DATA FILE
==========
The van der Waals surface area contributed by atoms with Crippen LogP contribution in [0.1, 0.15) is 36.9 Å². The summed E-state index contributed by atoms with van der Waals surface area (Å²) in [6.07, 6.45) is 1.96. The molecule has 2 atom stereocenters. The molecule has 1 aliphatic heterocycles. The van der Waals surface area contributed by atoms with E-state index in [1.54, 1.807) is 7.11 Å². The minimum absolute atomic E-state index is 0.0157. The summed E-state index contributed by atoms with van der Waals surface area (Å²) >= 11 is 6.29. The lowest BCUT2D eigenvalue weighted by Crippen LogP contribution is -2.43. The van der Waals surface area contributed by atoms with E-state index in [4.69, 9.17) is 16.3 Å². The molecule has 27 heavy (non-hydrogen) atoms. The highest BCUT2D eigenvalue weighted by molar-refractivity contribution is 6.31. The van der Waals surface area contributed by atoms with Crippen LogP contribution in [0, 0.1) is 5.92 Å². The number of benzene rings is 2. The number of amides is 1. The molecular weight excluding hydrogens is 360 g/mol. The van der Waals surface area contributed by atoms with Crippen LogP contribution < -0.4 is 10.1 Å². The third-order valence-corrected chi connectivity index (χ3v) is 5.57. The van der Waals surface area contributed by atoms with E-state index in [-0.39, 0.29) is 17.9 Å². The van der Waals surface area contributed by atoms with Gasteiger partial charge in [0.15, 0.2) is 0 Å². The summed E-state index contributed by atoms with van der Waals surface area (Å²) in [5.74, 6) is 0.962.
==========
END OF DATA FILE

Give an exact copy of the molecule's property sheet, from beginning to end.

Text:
The van der Waals surface area contributed by atoms with Crippen LogP contribution in [0.1, 0.15) is 36.9 Å². The summed E-state index contributed by atoms with van der Waals surface area (Å²) in [6.07, 6.45) is 1.96. The molecule has 2 atom stereocenters. The molecule has 1 aliphatic heterocycles. The van der Waals surface area contributed by atoms with E-state index in [1.54, 1.807) is 7.11 Å². The minimum absolute atomic E-state index is 0.0157. The summed E-state index contributed by atoms with van der Waals surface area (Å²) >= 11 is 6.29. The lowest BCUT2D eigenvalue weighted by Crippen LogP contribution is -2.43. The van der Waals surface area contributed by atoms with E-state index in [4.69, 9.17) is 16.3 Å². The molecule has 27 heavy (non-hydrogen) atoms. The highest BCUT2D eigenvalue weighted by molar-refractivity contribution is 6.31. The van der Waals surface area contributed by atoms with Crippen LogP contribution in [0, 0.1) is 5.92 Å². The number of benzene rings is 2. The number of amides is 1. The molecular weight excluding hydrogens is 360 g/mol. The van der Waals surface area contributed by atoms with Crippen LogP contribution < -0.4 is 10.1 Å². The third-order valence-corrected chi connectivity index (χ3v) is 5.57. The van der Waals surface area contributed by atoms with E-state index in [-0.39, 0.29) is 17.9 Å². The van der Waals surface area contributed by atoms with Gasteiger partial charge in [0.15, 0.2) is 0 Å². The summed E-state index contributed by atoms with van der Waals surface area (Å²) in [5.74, 6) is 0.962.